The Power of Mentoring

PrintDavid King, owner of Warehouse Design, has been laboring alongside Charles H.W. Edwards, director of the North Carolina Center for Global Logistics, for several years in an attempt to increase awareness and build the future workforce of the supply chain and logistics industry. Little did he know he soon would find one of the next generation’s greatest advocates in his own 20-year-old son.

“Three years ago, my son, Clint, had no interest in the field whatsoever,” King said. “He and his best friend got involved mainly with install work at first, just to make some extra money.” With King’s encouragement and personal mentoring, it didn’t take long for either of the young men to start to see the possibilities. They’ve expanded their skills to performing autoCAD, the computer-aided drafting software program, among other duties. Clint King has even been exploring ties to the racing industry for promotion.

David King, encouraged by their enthusiasm, has hired two other young professionals since. The oldest of the four, who came to the company from a completely different field, is now 35. “He had zero knowledge of the industry, but he did have good customer sales skills,” King said. Through mentoring, he not only has expanded those skills, but also grasped others quickly.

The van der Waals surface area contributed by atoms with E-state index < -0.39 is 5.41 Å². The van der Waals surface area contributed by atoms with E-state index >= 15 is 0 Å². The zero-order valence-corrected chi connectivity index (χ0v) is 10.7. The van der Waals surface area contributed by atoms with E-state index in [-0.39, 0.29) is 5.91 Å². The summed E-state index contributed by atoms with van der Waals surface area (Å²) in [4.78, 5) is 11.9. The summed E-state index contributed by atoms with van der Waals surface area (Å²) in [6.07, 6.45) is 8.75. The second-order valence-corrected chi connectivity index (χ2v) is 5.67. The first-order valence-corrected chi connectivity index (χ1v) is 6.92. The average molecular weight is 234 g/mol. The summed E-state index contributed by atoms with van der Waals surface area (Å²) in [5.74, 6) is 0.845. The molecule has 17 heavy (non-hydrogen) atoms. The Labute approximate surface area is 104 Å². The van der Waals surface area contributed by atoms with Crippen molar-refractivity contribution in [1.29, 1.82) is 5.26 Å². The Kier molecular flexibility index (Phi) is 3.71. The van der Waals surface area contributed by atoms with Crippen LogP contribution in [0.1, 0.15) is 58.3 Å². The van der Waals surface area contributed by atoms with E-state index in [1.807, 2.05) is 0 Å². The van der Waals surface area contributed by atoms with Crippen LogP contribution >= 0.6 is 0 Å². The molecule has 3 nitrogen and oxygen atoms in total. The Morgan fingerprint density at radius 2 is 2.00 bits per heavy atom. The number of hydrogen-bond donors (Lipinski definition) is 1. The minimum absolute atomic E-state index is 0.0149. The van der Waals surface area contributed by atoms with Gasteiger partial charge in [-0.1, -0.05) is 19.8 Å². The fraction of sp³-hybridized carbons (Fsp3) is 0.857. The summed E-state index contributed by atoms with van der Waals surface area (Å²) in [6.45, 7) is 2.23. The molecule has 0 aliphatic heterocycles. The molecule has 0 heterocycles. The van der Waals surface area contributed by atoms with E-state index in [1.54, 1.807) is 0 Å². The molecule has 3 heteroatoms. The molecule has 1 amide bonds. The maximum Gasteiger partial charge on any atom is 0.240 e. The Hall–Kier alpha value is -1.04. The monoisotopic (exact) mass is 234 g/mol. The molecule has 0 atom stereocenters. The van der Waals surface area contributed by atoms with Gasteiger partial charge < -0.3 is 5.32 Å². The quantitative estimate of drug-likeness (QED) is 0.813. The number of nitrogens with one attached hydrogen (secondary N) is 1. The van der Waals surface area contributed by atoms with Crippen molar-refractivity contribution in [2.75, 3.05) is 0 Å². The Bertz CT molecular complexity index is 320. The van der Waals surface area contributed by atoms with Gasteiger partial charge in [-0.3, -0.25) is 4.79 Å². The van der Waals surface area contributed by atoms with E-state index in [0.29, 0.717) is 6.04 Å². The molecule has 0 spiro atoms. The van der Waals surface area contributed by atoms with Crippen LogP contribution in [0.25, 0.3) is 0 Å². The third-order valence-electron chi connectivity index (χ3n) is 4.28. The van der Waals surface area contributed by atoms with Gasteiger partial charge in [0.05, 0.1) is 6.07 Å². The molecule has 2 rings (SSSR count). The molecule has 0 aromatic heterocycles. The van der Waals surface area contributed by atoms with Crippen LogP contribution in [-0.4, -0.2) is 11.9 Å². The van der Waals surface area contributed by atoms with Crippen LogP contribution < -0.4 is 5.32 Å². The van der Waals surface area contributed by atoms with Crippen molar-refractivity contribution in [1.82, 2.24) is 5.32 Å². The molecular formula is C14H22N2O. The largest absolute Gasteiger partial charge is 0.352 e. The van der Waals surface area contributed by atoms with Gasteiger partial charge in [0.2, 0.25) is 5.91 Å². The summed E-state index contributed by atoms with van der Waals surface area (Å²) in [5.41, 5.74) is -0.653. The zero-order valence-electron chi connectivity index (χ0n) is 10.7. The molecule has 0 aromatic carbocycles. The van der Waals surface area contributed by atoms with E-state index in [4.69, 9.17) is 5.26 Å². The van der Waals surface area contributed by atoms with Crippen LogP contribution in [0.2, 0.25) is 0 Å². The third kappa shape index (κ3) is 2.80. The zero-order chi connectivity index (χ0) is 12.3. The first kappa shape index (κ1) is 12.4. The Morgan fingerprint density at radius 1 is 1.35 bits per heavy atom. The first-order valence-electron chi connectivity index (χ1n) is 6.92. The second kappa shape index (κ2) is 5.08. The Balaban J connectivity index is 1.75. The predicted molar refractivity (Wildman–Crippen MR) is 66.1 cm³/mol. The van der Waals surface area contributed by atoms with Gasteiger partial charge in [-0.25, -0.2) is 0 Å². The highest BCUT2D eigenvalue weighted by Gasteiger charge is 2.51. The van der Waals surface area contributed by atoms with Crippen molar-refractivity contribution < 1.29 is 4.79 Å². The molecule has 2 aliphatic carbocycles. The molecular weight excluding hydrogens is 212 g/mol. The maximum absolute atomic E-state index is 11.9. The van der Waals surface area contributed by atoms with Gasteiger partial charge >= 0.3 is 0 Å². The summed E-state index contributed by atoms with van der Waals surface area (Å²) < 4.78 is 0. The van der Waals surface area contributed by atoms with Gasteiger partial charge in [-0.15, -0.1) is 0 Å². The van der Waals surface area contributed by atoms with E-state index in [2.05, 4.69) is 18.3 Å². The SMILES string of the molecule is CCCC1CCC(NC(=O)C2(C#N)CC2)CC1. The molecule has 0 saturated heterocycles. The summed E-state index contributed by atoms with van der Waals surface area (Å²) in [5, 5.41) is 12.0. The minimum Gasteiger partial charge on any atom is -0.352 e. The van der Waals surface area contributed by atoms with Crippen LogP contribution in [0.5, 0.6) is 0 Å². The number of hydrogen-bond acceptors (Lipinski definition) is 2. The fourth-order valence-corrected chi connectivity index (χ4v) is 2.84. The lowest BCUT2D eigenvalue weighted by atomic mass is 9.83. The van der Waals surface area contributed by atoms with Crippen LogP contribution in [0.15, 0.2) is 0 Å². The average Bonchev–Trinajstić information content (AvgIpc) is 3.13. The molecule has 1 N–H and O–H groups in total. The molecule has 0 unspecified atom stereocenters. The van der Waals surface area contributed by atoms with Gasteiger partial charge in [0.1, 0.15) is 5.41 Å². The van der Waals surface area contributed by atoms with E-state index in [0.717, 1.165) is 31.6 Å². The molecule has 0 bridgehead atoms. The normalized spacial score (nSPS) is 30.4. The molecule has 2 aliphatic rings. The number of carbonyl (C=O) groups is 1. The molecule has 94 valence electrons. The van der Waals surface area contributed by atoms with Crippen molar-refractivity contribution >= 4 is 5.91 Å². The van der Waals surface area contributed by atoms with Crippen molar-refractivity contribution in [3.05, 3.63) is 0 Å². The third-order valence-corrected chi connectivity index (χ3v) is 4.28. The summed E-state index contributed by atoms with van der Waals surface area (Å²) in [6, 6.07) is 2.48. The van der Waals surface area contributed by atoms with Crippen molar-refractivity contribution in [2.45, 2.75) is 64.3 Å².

“They’ve all just become so knowledgeable,” King said. “We’ve got to reach this younger generation to fill jobs in our industry, and it’s the testimonies of those in Generation X or Generation Y that are going to help it happen. They’ve got to be able to tell their peers that it can be an exciting career, and that the pay of a supply chain job is pretty good, too.”

By Fiona Soltes

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